Summer is here. School is out.
Everyone wants to have fun in the sun.
School takes a backseat to summer camp, vacations and playdates. It's understandable. It's was a busy and long school year but it doesn't have to be all or nothing. You know that reading over the summer will keep your child actively engaged in learning. The question is not what benefits reading offers a child - you know it is beneficial. So, how do you keep your child reading when summer fun is beckoning? I'm going to share 10 tips that work for me with the Lil Divas.
* Remember, not all children are the same so some of my tips may not work for your child. Try a few of my suggestions, adapt them as needed and simply encourage your child to read this summer. *
1. Let them choose the book. I've learned the hard way that children are more apt to read what they are drawn to versus what we think they should be reading. I steer my girls towards material that is appropriate to their age and reading level then let them decide which book to pick up. Sometimes that means it may not be the one I would choose for them. I am ok with that - I prefer for them to be excited about reading their choice versus reluctant to read my choice in books.
2. Encourage variety. Magazines, cookbooks, comics, e-books - it's all fair game. Not only does this make reading more exciting but it also exposes young readers to a variety of media which will be beneficial to them in school.
3. Visit local bookstores and libraries. Expose children to the multitude of reading material available to them. It is plentiful, take advantage of it. Bookstores remain one of our favorite places to visit as a family. There's something there for everyone in the family. Make it a fun family outing.
4. Set a goal. Sit down with your child and ask them to set a goal for the summer. Whether they strive to read a certain number of books, aim to finish a certain series or endeavor to explore new genres - setting a goal gives them something to work towards.
5. Be a reading role-model. How can you tell your child to read if you never pick up a book yourself? I have always been an avid reader. When I was younger my parents used to have to stop me from reading because it was all I wanted to do - imagine that! My girls do not have the same voracious love of reading I had as a child but I do my best to show them that reading is fun and books are a wonderful way to stretch your imagination.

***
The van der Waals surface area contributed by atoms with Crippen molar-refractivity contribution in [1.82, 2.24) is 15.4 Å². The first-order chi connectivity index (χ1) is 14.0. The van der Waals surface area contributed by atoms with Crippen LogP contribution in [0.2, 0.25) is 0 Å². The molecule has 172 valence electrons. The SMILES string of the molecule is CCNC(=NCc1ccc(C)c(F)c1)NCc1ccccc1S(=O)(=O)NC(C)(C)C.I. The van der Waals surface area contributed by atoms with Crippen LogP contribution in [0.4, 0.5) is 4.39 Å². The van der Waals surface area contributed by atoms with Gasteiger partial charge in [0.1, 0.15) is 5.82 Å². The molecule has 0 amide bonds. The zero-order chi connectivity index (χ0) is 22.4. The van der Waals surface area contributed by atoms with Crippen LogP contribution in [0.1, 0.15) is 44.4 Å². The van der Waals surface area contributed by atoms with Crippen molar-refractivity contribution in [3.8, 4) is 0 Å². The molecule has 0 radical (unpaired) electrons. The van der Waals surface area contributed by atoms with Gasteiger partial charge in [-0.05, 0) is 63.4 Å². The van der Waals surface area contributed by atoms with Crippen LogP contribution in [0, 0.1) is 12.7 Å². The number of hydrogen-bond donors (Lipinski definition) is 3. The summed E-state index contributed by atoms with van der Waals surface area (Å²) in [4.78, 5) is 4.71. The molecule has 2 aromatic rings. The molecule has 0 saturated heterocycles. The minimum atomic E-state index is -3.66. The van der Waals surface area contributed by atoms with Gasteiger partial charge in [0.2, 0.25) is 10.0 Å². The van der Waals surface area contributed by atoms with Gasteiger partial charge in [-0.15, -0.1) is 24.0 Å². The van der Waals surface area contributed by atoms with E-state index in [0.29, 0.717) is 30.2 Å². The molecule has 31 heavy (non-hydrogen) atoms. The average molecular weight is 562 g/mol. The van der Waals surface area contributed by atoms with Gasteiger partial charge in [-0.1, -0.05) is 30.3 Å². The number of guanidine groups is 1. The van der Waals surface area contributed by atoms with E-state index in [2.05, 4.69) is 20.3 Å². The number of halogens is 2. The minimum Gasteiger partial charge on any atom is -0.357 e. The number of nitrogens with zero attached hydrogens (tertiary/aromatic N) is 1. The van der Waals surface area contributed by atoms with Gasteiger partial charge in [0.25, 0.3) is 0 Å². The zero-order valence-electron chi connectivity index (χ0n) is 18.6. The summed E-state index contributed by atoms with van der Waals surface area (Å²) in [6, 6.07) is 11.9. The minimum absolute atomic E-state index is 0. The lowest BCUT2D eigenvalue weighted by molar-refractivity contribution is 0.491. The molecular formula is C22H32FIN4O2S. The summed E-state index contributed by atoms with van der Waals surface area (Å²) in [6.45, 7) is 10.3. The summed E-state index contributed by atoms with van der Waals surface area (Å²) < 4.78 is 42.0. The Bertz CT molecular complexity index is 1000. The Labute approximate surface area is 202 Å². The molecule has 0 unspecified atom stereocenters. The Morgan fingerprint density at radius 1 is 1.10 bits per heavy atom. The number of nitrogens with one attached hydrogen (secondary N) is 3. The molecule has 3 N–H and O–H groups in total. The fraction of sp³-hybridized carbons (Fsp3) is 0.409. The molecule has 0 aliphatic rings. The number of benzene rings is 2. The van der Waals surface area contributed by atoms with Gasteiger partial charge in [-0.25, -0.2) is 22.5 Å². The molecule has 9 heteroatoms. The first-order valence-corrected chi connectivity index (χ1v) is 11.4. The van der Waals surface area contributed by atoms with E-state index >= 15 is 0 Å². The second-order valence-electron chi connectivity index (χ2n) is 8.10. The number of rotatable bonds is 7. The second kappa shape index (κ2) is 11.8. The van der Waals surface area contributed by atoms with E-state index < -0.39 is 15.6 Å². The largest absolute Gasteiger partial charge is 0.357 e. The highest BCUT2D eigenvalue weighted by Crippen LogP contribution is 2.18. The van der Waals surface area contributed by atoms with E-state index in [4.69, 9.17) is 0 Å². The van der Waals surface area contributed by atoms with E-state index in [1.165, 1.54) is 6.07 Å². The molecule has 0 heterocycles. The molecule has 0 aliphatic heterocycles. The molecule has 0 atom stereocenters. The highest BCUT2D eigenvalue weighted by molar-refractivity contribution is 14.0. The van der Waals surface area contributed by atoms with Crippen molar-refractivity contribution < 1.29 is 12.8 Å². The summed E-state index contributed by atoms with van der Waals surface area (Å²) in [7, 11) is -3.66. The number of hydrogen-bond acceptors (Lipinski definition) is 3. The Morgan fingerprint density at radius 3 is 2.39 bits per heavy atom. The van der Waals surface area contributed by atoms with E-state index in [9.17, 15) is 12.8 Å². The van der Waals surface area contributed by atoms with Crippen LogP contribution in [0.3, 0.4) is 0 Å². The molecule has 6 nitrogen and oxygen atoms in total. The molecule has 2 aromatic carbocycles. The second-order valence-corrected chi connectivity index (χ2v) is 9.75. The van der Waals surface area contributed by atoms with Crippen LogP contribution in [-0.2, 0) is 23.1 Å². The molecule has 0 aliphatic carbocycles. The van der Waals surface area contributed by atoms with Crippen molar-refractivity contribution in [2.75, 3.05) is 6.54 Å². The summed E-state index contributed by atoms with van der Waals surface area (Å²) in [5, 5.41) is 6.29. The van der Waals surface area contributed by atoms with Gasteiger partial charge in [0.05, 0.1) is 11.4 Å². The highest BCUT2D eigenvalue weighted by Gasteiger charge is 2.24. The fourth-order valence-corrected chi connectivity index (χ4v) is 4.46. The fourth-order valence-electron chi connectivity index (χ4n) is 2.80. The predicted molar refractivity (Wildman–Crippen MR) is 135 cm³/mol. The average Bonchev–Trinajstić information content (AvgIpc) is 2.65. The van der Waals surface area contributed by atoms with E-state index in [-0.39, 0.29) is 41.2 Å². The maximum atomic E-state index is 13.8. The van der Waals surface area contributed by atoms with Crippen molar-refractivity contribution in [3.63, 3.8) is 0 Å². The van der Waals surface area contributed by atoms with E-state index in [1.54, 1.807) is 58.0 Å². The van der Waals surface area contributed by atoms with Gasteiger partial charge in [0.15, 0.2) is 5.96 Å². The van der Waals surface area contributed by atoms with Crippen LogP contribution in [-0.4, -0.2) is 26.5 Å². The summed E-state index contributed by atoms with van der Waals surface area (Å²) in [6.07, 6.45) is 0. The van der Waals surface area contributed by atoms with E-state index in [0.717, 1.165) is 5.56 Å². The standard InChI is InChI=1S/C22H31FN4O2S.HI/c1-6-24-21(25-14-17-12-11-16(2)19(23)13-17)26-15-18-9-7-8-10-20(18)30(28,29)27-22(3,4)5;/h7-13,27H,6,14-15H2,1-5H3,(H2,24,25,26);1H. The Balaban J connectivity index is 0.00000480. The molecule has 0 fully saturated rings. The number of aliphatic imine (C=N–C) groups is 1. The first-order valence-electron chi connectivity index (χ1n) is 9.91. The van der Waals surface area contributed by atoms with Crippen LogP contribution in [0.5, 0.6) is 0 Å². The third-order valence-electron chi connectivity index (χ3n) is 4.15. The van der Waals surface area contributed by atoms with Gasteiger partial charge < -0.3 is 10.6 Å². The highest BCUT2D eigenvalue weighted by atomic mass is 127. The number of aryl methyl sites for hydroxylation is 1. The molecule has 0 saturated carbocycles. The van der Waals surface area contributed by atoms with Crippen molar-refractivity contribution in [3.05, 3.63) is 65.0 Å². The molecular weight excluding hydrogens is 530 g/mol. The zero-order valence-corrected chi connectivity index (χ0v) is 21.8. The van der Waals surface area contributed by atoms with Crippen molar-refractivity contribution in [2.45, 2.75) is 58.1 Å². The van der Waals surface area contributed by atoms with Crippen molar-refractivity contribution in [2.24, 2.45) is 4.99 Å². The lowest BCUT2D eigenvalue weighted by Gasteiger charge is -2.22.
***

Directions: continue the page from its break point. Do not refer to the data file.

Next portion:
6. Schedule reading into your day. We read at bedtime throughout the school year. This isn't always an ideal time during summer so I try to set aside an additional D.E.A.R (Drop Everything and Read) time for us at least a few times a week. We all spend time reading during the day for at least 30 minutes. We may all read our own books or we might read a book together - the important thing is that we make reading a priority.
7. Get crafty. After reading a book enjoy an extension activity. Make a craft, whip up a recipe related to the story, paint a picture, make a character puppet or anything else that strikes your fancy. It will make the book memorable and it gives your child something to look forward to after reading.
8. Start a Summer Book Club. Get together and talk about the books you read during the week as a family. It's a great way to get siblings interested in books and is an easy way to check your child's comprehension. Better yet - start a summer book club with your child's friends. Everyone can meet once a week to share and chat about their books. Doing something with friends always makes it better and what's better than a book party (says the unabashed book lover)?
9. Go beyond the book. Watch the movie (if there is one), visit a place central to the story, go to the museum or do online research on the person, place or event if applicable. Bringing the book to life in a concrete way makes it exciting, memorable and it may even spark a new interest or hobby.
10. Encourage them to participate in incentive programs. There's nothing better than receiving a reward for all your hard work. There are many programs that offer free books, money and other treats for reading a certain amount of books. Check out the link for info on some of my favorite summer reading incentive programs.
This post is part of the KBN's 2nd Annual School's Out Top 10 Blog Hop.